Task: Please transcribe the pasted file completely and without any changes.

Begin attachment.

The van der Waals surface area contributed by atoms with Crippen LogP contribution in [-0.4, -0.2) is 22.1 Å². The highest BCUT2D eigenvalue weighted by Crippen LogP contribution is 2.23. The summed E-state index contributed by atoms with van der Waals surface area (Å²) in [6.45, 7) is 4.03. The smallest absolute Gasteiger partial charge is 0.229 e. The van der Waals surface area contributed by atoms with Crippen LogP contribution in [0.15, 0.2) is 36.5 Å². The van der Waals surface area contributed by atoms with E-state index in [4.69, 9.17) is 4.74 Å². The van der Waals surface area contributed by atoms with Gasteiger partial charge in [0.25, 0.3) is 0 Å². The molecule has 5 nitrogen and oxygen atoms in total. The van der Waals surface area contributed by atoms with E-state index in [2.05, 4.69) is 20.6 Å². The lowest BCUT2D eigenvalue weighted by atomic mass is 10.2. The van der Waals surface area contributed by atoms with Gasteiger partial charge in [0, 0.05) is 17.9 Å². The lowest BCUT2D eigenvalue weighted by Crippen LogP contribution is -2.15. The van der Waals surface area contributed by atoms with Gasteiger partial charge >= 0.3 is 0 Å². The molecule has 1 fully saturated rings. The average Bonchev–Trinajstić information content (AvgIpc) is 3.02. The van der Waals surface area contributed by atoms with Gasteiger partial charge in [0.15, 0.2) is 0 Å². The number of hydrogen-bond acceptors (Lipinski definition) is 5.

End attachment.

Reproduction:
The van der Waals surface area contributed by atoms with Crippen LogP contribution in [-0.4, -0.2) is 22.1 Å². The highest BCUT2D eigenvalue weighted by Crippen LogP contribution is 2.23. The summed E-state index contributed by atoms with van der Waals surface area (Å²) in [6.45, 7) is 4.03. The smallest absolute Gasteiger partial charge is 0.229 e. The van der Waals surface area contributed by atoms with Crippen LogP contribution in [0.15, 0.2) is 36.5 Å². The van der Waals surface area contributed by atoms with E-state index in [4.69, 9.17) is 4.74 Å². The van der Waals surface area contributed by atoms with Gasteiger partial charge in [0.25, 0.3) is 0 Å². The molecule has 5 nitrogen and oxygen atoms in total. The van der Waals surface area contributed by atoms with E-state index in [2.05, 4.69) is 20.6 Å². The lowest BCUT2D eigenvalue weighted by atomic mass is 10.2. The van der Waals surface area contributed by atoms with Gasteiger partial charge in [0, 0.05) is 17.9 Å². The lowest BCUT2D eigenvalue weighted by Crippen LogP contribution is -2.15. The van der Waals surface area contributed by atoms with Gasteiger partial charge >= 0.3 is 0 Å². The molecule has 1 fully saturated rings. The average Bonchev–Trinajstić information content (AvgIpc) is 3.02. The van der Waals surface area contributed by atoms with Gasteiger partial charge in [0.15, 0.2) is 0 Å². The number of hydrogen-bond acceptors (Lipinski definition) is 5.